On Nov. 5, 2024, California voters will decide on a constitutional amendment that would repeal Proposition 8, a 2008 amendment that defined marriage as between a man and a woman. The 2024 ballot measure would also add language to the California Constitution stating that “the right to marry is a fundamental right.”
Currently, 29 states have constitutions that ban same-sex marriage or define marriage as between one man and one woman. Nevada was the first state to repeal a constitutional amendment banning same-sex marriage with the passage of Question 2 in 2020. It is now the only state to explicitly recognize same-sex marriage in its constitution. The U.S. Supreme Court’s 2015 ruling in Obergefell v. Hodges upholding same-sex marriage rendered state bans unenforceable.
California voters originally approved Proposition 8 52-47%. In 2009, the California Supreme Court ruled that Proposition 8 “carved out a limited [or ‘narrow’] exception to the state equal protection clause” and prohibited same-sex marriage under the California Constitution.
On Aug. 4, 2010, U.S. District Court Judge Vaughn Walker ruled that Proposition 8 violated the U.S. Constitution. The Ninth Circuit Court of Appeals permitted same-sex marriages in California to begin on June 28, 2013. Although inactive, Proposition 8’s language remained in the state constitution.
The 2024 ballot measure would remove the text of Article 1, Section 7.5 of the California Constitution, which currently states that “Only marriage between a man and a woman is valid or recognized in California,” and replace it with the following:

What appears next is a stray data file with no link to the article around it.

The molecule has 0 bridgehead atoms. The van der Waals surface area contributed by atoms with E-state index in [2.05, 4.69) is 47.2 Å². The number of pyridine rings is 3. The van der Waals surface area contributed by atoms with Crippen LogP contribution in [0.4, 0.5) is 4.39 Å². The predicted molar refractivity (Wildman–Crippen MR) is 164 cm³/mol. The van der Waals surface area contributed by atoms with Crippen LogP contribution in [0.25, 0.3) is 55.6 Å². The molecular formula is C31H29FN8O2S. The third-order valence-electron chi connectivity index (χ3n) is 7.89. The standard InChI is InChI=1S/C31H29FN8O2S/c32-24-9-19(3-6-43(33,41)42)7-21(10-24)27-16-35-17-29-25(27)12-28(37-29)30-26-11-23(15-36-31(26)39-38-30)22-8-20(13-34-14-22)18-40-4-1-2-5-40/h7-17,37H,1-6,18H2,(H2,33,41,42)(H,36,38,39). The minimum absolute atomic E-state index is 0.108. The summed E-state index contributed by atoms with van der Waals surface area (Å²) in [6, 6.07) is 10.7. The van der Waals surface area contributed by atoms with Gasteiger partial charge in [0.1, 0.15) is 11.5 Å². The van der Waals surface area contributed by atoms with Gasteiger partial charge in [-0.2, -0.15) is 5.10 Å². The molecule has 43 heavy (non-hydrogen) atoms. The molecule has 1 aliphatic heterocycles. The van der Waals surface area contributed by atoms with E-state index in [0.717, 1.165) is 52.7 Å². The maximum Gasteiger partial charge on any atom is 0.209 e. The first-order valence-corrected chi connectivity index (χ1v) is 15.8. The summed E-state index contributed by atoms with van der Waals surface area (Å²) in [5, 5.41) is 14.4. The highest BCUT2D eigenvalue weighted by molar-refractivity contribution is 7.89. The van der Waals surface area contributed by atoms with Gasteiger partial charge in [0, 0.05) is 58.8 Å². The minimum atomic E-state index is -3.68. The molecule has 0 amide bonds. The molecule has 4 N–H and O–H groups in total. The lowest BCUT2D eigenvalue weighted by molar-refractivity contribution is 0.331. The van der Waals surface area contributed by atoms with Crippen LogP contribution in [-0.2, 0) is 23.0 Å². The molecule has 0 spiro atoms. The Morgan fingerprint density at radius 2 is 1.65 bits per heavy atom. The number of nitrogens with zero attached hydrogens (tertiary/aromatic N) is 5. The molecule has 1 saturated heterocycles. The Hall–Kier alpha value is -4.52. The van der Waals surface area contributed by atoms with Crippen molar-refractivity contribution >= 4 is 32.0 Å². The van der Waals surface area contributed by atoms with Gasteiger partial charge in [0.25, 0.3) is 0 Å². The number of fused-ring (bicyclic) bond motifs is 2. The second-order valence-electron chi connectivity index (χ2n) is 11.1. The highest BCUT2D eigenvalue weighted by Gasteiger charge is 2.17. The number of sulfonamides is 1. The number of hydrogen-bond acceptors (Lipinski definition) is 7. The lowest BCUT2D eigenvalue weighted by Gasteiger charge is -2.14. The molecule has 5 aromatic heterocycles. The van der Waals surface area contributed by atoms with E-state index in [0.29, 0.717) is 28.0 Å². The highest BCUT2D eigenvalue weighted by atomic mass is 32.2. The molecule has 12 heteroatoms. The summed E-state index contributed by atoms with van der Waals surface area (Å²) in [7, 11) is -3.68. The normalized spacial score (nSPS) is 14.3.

(a) The right to marry is a fundamental right. (b) This section is in furtherance of both of the following: (1) The inalienable rights to enjoy life and liberty and to pursue and obtain safety, happiness, and privacy guaranteed by Section 1. (2) The rights to due process and equal protection guaranteed by Section 7.
California Gov. Gavin Newsom (D) said, “Same sex marriage is the law of the land and Prop. 8 has no place in our constitution. It’s time that our laws affirm marriage equality regardless of who you are or who you love.”
California Assembly member Evan Low (D), who sponsored the proposition, said, “Although, same-sex marriage is legal, it could be temporary. We have to remain vigilant, unwavering in our dedication to equality.”
The California State Legislature unanimously approved the repeal measure. The California State Assembly passed the amendment on June 26, 2023, and the California State Senate passed it on July 13, 2023. To place a constitutional amendment on the ballot in California, a two-thirds (66.67%) vote is required during one legislative session in the Legislature.
The amendment will join six other ballot propositions on the November 2024 ballot.
Produced in association with Ballotpedia
Edited by Suparba Sil